For conferences and public engagement
The Society for the Study of Labour History offers financial support for conferences and public events with a focus on labour history. We take a broad view of ‘labour history’ that includes cultural and social aspects as well as political and institutional ones. Applications, for a maximum of £750 per event, are welcome at any time of year.
While any reasonable conference costs will be considered, we are particularly interested in supporting:
a) the attendance of postgraduate speakers
b) conferences that are designed to actively engage a public audience.
This engagement might be achieved by the inclusion of sessions or activities that are specifically targeted at a wider audience. We expect all events funded by the SSLH to be accessible to anyone who wants to attend, and for that reason we do not expect conference registration fees to be prohibitive.
If funds are sought to support the attendance of postgraduate speakers, we will support up to five bursaries of a maximum of £150 per student, on the condition that the recipients join the SSLH. Student membership of the Society costs £20. The bursary should be used to subsidize travel and accommodation costs, and we will require evidence of the attendance of these speakers and of their membership of SSLH.
In addition to running its own Conference and Public Engagement scheme, SSLH also participates in the BME Events and Activities Small Grants Scheme, together with the Social History Society, the Economic History Society and History UK.
How to apply
To apply, please send the following information to the SSLH conference secretary, Daniel Laqua, at firstname.lastname@example.org:
- A description of the conference, including call for papers or indicative programme if applicable
- A breakdown of the costs of the conference
- A clear statement of what the funding requested from SSLH will cover.
If your application is successful we will require evidence of expenditure for the SSLH funded aspects of the conference, a short report (500 words, and images) for the Society’s website, and, in the case of subsidies being provided for postgraduate speakers, evidence of their attendance and of their membership of SSLH.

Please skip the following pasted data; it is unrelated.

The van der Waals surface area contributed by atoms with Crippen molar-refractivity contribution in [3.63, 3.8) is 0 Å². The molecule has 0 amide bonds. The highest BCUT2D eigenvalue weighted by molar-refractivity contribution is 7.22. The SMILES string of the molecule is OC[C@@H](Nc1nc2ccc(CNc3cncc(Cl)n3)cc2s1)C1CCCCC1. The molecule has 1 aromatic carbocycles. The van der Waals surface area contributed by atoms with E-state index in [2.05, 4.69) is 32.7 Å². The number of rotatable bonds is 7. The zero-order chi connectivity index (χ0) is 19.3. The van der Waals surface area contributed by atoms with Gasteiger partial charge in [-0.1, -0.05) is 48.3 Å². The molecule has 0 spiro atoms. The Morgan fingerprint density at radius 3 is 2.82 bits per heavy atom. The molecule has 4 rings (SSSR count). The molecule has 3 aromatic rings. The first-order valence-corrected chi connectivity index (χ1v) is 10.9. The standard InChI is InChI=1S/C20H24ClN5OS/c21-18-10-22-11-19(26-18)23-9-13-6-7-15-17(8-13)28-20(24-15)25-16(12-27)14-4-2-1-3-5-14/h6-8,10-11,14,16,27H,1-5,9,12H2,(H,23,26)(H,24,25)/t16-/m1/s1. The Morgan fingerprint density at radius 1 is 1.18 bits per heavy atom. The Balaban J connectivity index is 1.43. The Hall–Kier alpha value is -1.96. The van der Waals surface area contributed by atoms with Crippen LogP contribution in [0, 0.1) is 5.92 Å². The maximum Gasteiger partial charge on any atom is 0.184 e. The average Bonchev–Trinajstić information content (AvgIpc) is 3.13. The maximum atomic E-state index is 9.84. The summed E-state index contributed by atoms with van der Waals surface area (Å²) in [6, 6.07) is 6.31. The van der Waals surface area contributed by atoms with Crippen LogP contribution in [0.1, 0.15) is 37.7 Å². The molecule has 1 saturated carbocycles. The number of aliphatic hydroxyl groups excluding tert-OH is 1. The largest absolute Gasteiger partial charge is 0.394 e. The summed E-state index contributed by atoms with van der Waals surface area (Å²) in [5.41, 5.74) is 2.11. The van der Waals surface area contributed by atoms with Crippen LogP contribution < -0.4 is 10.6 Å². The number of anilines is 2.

Recent events organised or funded by SSLH
- More than 250 people signed up for a free online session on disaster planning for archivists and librarians hosted by the Marx Memorial Library on behalf of the Society for the Study of Labour History’s archives and resources committee. The event, which took place on 5 February 2020, was in part an opportunity to reflect […]
- The SSLH Explore Archives online conference, funded by the Society for the Study of Labour History and jointly organised by the Marx Memorial Library and the SSLH was held on Friday 16 October 2020. The conference was aimed at undergraduate and postgraduate students, Communist Party history enthusiasts, archivists and other heritage professionals. More than 50 […]
- With coronavirus lockdowns ruling out real-world events, the Society for the Study of Labour History took its 2020 annual lecture online, drawing members and non-members alike to their computer screens. The lecture was delivered by Professor Kevin Morgan of the University of Manchester, who took as his theme “The Communist Party Congress as a Syndrome […]
Earlier SSLH-Supported Events and Public Engagement Activities
Non-Conformity, Critiques and Contention under Communist Rule in the 1970s and 1980s, two online symposia organised by the Histories of Activism research group at Northumbria, based on an SSLH-funded conference that had to be rescheduled owing to Covid, November 2020. Find out more.
Huddersfield’s NHS: the Caribbean Connection, a film produced by Kirklees Local TV, based on the research of Dr Heather Norris Nicholson and directed by Milton Brown, October 2020. Find out more.
Working River: Songs and Music of the Thames, a recording project by Brian Denny, 2020.
Leisure and Recreation History and Heritage Day, Middlesbrough Town Hall, October 2019.
Rebellion, Revolution and Resistance in the Twentieth Century: Class, Networks and Political Violence, Newcastle University, October 2019.
Not just Peterloo: remembering the 1969 Manchester anti-apartheid march to the Springboks match, Working Class Movement Library, Salford, October 2019.
Gender, Labour and Consumption in Historical Perspective, University of Essex, September 2019.
Peterloo 1819–2020, People’s History Museum, Manchester, May 2019.
The Global Challenge of Peace: 1919 as a Contested Threshold to a New World Order, Newcastle University, May 2019.
Labour in History and Economics, All Souls College, Oxford, April 2019.
Women, Work, and Activism: Pasts, Presents & Futures, Great North Museum, Newcastle University, 9-10 November 2018. Organisers: Hannah Martin (Northumbria University), Stacy Gillis (Newcastle University) and Jemima Short (Newcastle University). Read the full report here.
Radicalism and Popular Protest in Britain 1790-1820, Derby Museum and Art Gallery, 9 June 2017.
Organiser: Ruth Larsen (University of Derby). Full report here.
‘Grim up North? Northern Identity, History & Heritage’, 16 September 2016, The Leeds Library, Leeds.
Organisers: Michael Reeve (Hull) and Andrew McTominey (Leeds Beckett). Full report here.